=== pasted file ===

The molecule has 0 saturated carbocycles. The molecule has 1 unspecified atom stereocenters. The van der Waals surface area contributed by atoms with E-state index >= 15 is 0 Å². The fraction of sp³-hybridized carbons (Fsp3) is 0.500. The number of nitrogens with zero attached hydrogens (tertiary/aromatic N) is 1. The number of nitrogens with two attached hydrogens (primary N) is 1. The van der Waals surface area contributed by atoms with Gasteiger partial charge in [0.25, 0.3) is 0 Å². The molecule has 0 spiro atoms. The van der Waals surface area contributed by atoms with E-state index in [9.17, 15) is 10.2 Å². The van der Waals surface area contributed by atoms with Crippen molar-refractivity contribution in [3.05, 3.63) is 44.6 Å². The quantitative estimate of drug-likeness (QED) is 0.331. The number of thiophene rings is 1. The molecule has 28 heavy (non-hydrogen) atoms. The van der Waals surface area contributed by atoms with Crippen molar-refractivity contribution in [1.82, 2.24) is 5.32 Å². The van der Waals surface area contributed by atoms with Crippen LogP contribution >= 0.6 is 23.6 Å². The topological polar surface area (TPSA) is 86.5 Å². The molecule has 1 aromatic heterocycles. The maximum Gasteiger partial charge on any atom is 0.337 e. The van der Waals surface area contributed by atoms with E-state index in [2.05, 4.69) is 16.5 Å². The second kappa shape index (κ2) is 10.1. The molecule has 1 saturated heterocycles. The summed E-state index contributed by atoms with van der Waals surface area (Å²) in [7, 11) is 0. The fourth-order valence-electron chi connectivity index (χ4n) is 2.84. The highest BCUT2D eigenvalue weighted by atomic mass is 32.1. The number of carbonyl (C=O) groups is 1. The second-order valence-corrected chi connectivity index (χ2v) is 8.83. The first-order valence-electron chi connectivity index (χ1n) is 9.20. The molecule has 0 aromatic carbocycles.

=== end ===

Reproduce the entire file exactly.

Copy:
The molecule has 0 saturated carbocycles. The molecule has 1 unspecified atom stereocenters. The van der Waals surface area contributed by atoms with E-state index >= 15 is 0 Å². The fraction of sp³-hybridized carbons (Fsp3) is 0.500. The number of nitrogens with zero attached hydrogens (tertiary/aromatic N) is 1. The number of nitrogens with two attached hydrogens (primary N) is 1. The van der Waals surface area contributed by atoms with Gasteiger partial charge in [0.25, 0.3) is 0 Å². The molecule has 0 spiro atoms. The van der Waals surface area contributed by atoms with E-state index in [9.17, 15) is 10.2 Å². The van der Waals surface area contributed by atoms with Crippen molar-refractivity contribution in [3.05, 3.63) is 44.6 Å². The quantitative estimate of drug-likeness (QED) is 0.331. The number of thiophene rings is 1. The molecule has 28 heavy (non-hydrogen) atoms. The van der Waals surface area contributed by atoms with Crippen molar-refractivity contribution in [1.82, 2.24) is 5.32 Å². The van der Waals surface area contributed by atoms with Crippen LogP contribution >= 0.6 is 23.6 Å². The topological polar surface area (TPSA) is 86.5 Å². The molecule has 1 aromatic heterocycles. The maximum Gasteiger partial charge on any atom is 0.337 e. The van der Waals surface area contributed by atoms with E-state index in [2.05, 4.69) is 16.5 Å². The second kappa shape index (κ2) is 10.1. The molecule has 1 saturated heterocycles. The summed E-state index contributed by atoms with van der Waals surface area (Å²) in [7, 11) is 0. The fourth-order valence-electron chi connectivity index (χ4n) is 2.84. The highest BCUT2D eigenvalue weighted by atomic mass is 32.1. The number of carbonyl (C=O) groups is 1. The second-order valence-corrected chi connectivity index (χ2v) is 8.83. The first-order valence-electron chi connectivity index (χ1n) is 9.20. The molecule has 0 aromatic carbocycles.